An alternative to reweighting updates is to instead correct the distribution before updating the estimator using weighted bootstrap sampling: resampling a new set of data from the previously generated samples (Smith et al., 1992; Arulampalam et al., 2002). Consider a setting where a buffer of data is stored, generated by a behavior policy. Samples for policy can be obtained by resampling from this buffer, proportionally to for state-action pairs in the buffer. In the sampling literature, this strategy has been proposed under the name Sampling Importance Resampling (SIR) (Rubin, 1988; Smith et al., 1992; Gordon et al., 1993), and has been particularly successful for Sequential Monte Carlo sampling (Gordon et al., 1993; Skare et al., 2003). Such resampling strategies have also been popular in classification, with over-sampling or under-sampling typically being preferred to weighted (cost-sensitive) updates (Lopez et al., 2013).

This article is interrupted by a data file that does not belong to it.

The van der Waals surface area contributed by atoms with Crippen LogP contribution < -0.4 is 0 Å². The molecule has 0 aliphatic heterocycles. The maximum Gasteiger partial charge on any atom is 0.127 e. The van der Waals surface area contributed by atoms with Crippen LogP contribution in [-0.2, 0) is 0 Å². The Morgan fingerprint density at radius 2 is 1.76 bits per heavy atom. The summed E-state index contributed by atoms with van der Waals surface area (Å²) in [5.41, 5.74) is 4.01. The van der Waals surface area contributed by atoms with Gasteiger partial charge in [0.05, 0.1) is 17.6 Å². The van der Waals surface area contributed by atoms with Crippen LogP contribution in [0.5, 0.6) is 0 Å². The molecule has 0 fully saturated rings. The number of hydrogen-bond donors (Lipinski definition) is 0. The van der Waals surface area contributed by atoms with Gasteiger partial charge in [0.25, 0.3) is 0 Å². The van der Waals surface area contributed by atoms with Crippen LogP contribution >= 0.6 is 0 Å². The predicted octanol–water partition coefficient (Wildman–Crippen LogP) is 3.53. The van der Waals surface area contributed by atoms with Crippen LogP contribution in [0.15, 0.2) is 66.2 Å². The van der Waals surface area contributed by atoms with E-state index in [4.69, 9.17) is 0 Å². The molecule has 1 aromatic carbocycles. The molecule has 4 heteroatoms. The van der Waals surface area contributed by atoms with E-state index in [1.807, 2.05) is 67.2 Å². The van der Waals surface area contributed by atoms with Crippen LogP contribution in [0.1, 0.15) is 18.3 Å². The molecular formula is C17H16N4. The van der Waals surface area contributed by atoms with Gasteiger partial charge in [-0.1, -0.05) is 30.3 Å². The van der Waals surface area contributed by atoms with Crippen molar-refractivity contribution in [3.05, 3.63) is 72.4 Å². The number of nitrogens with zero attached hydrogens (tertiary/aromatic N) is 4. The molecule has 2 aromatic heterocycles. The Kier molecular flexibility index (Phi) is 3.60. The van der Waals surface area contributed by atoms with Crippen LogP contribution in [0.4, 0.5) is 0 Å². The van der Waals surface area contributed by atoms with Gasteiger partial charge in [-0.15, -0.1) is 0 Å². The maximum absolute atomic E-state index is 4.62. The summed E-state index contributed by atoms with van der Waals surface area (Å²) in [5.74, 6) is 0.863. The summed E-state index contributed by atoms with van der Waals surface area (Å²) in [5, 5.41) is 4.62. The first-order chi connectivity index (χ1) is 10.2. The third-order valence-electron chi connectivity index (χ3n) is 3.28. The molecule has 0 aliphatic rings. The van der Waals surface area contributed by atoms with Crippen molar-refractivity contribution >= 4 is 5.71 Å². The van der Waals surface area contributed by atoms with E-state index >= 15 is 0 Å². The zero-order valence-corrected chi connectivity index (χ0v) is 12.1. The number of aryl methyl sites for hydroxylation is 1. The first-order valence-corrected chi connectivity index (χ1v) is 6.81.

A resampling strategy has several potential benefits for off-policy prediction.222We explicitly use the term prediction rather than policy evaluation to make it clear that we are not learning value functions for control. Rather, our goal is to learn value functions solely for the sake of prediction. Resampling could even have larger benefits for learning approaches, as compared to averaging or numerical integration problems, because updates accumulate in the weight vector and change the optimization trajectory of the weights. For example, very large importance sampling ratios could destabilize the weights. This problem does not occur for resampling, as instead the same transition will be resampled multiple times, spreading out a large magnitude update across multiple updates. On the other extreme, with small ratios, IS will waste updates on transitions with very small IS ratios. By correcting the distribution before updating, standard on-policy updates can be applied. The magnitude of the updates vary less—because updates are not multiplied by very small or very large importance sampling ratios—potentially reducing variance of stochastic updates and simplifying learning rate selection. We hypothesize that resampling (a) learns in a fewer number of updates to the weights, because it focuses computation on samples that are likely under the target policy and (b) is less sensitive to learning parameters and target and behavior policy specification.